Rituals is a minimalist adventure game with an interesting polygonal style and a lot of subtleties. Unfortunately, the game tries too hard to have a deeper meaning, resulting in a disjointed mess of a mystery.
With vintage style games making a comeback, gamers have become more open to low-res experiences. Titles like Shelter 2 and Grow Home have traded in retro pixels for old school polygons, an increasingly popular style in the indie game community. Rituals is an adventure game that takes advantage of this with rich environments and a not so rich narrative.
Rituals seems to put an emphasis on minimalism, from the length of the game to the style of the graphics. The polygonal style works in this case due to the smart color schemes that reflect the mood of each environment. There is a nice juxtaposition between the sterile indoors and the richness of nature, and the often unnaturally saturated color palettes of certain settings tend to help delineate between reality and hallucination. There are even a few moments where the simple quality of the graphics adds to the unsettling nature of the game.
The music, or lack thereof, also adds to the creepy atmosphere, considering that there is practically no soundtrack. The prevailing silence is a clever reminder of the protagonist’s isolation. In fact, the sparse use of sound effects led to some of the most disquieting moments of the game, such as indecipherable whispers or gunshots.
The game’s mechanics are almost as uncomplicated as the soundtrack. Instead of being able to move freely with the mouse and keyboard, the player can click on arrows that display the possible directions for movement. While this means that Rituals is not a game in which the player can explore, this constraint is actually a relief since the game’s focus is on puzzles. It eliminates pointless wandering and streamlines the puzzle solving process, allowing players to focus on clues without worrying about missing any.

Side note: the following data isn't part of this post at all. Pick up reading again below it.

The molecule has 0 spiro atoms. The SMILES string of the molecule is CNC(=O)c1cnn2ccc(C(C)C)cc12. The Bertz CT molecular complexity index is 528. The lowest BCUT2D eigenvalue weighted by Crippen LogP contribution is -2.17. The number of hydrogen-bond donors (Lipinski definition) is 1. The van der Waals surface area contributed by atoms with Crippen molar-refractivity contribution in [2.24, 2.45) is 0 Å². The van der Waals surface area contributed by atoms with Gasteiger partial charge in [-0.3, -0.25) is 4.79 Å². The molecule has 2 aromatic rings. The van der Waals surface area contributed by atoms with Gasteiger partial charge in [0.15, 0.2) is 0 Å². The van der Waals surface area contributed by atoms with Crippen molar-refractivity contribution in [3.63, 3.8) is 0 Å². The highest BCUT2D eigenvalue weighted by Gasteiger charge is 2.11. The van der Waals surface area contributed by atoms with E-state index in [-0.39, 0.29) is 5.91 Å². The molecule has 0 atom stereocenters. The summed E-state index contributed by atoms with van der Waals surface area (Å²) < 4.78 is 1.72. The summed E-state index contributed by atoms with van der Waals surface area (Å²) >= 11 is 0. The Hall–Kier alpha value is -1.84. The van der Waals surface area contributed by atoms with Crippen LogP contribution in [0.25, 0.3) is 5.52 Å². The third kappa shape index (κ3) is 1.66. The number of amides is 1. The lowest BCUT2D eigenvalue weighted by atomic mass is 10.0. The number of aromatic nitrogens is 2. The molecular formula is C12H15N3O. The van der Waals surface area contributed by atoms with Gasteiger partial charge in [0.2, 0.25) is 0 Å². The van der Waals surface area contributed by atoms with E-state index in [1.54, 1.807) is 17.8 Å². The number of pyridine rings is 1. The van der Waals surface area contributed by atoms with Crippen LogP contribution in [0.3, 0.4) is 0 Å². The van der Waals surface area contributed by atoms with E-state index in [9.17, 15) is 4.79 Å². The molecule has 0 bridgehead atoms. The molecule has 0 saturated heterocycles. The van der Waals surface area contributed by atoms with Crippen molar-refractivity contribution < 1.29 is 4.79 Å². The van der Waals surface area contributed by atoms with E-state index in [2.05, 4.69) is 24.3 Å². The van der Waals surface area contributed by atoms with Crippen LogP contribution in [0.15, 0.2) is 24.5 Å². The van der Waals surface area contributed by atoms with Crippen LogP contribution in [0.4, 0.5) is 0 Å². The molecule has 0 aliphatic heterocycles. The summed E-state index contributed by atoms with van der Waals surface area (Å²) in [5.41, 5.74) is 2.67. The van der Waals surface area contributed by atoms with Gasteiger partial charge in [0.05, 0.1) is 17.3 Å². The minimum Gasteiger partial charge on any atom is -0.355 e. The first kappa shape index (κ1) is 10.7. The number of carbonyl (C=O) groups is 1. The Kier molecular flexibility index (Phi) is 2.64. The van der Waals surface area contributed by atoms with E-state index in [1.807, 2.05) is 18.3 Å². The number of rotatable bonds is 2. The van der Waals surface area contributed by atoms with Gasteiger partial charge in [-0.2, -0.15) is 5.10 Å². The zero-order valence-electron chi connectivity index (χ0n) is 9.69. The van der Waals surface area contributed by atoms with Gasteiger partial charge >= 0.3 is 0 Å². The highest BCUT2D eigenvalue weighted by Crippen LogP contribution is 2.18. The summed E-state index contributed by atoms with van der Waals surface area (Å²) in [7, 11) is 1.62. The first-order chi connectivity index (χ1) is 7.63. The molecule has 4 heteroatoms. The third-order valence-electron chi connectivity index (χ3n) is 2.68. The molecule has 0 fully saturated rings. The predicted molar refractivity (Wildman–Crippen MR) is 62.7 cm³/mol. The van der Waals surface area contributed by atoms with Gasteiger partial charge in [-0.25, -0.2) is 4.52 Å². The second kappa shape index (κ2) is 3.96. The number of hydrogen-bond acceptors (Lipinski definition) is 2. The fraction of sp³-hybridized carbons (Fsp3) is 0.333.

The puzzles themselves are where the game’s simplicity really pays off. While they are intuitive and relatively easy, the puzzles tie in the visual and audible subtleties of the game, oftentimes incorporating symbolism that hints at what’s to come. The solutions can feel like rituals, some functioning as meditative rites and others as acts of survival. While they are not very challenging, the puzzles act more as a vehicle for the player to progress from place to place, learning more about the history of the abandoned surroundings.
Unfortunately, Rituals falls apart in terms of concept. The overarching theme is man’s relationship with nature, but the game can’t seem to decide on an antagonist. While this duality could be considered thought provoking, it was executed in a way that simply vilified both sides. Instead of presenting the player with two whole, complicated identities, the game paints man as a destroyer and earth as a goddess of wrath. The cryptic nature of Rituals and the negative qualities of both parties made it difficult to pick someone to root for.
Even the conflict between the two malevolent forces feels contrived. Instead of focusing on any of the multiple environmental issues humanity faces today or dialing it back to a more personal level, Rituals created some strange contention between a group of scientists that seem more akin to a cult and the goddess Gaia. This may have been fine if the game was meant to go in the direction of fantasy, but as it stands, it is meant to be a serious reflection on real life issues.
So much of Rituals doesn’t seem to make sense. In its attempt to have a deeper meaning, the game instead created a disjointed mystery that at times felt pretentious and hollow. While the symbolism of each of the levels has potential, it just hasn’t been utilized as well as it could have been. It’s frustrating to see a game with such a wonderful framework for success fail so utterly in narrative and message.
While the game does manage to have a few unsettling moments, Rituals is, for the most part, bland. The message of Man vs. Nature was far too vague to have an impact, and the bits of exposition strewn throughout the game carried far less weight than many of the other more successful aspects of Rituals. Players looking for a deep message will be disappointed, but those who simply want a short, well-made adventure game will likely be satisfied.
Rituals will be available for PC, Mac, and Linux on May 27th. Game Rant was provided a PC code for this review.